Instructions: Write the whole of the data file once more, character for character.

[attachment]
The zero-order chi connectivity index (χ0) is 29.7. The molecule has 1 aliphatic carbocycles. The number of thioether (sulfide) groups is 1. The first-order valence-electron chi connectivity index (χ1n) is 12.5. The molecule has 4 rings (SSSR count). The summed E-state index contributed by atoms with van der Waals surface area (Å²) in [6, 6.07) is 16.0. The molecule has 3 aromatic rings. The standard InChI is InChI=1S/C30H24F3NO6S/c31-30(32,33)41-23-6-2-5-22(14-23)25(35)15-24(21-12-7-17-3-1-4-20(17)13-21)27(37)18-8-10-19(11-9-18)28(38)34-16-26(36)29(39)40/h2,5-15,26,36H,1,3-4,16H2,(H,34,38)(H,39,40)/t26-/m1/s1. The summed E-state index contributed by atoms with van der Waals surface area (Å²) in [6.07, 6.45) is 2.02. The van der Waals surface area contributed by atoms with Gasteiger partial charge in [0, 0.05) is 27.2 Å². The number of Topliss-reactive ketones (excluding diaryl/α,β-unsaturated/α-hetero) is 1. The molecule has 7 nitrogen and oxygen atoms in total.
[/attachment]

The zero-order chi connectivity index (χ0) is 29.7. The molecule has 1 aliphatic carbocycles. The number of thioether (sulfide) groups is 1. The first-order valence-electron chi connectivity index (χ1n) is 12.5. The molecule has 4 rings (SSSR count). The summed E-state index contributed by atoms with van der Waals surface area (Å²) in [6, 6.07) is 16.0. The molecule has 3 aromatic rings. The standard InChI is InChI=1S/C30H24F3NO6S/c31-30(32,33)41-23-6-2-5-22(14-23)25(35)15-24(21-12-7-17-3-1-4-20(17)13-21)27(37)18-8-10-19(11-9-18)28(38)34-16-26(36)29(39)40/h2,5-15,26,36H,1,3-4,16H2,(H,34,38)(H,39,40)/t26-/m1/s1. The summed E-state index contributed by atoms with van der Waals surface area (Å²) in [6.07, 6.45) is 2.02. The van der Waals surface area contributed by atoms with Gasteiger partial charge in [0, 0.05) is 27.2 Å². The number of Topliss-reactive ketones (excluding diaryl/α,β-unsaturated/α-hetero) is 1. The molecule has 7 nitrogen and oxygen atoms in total.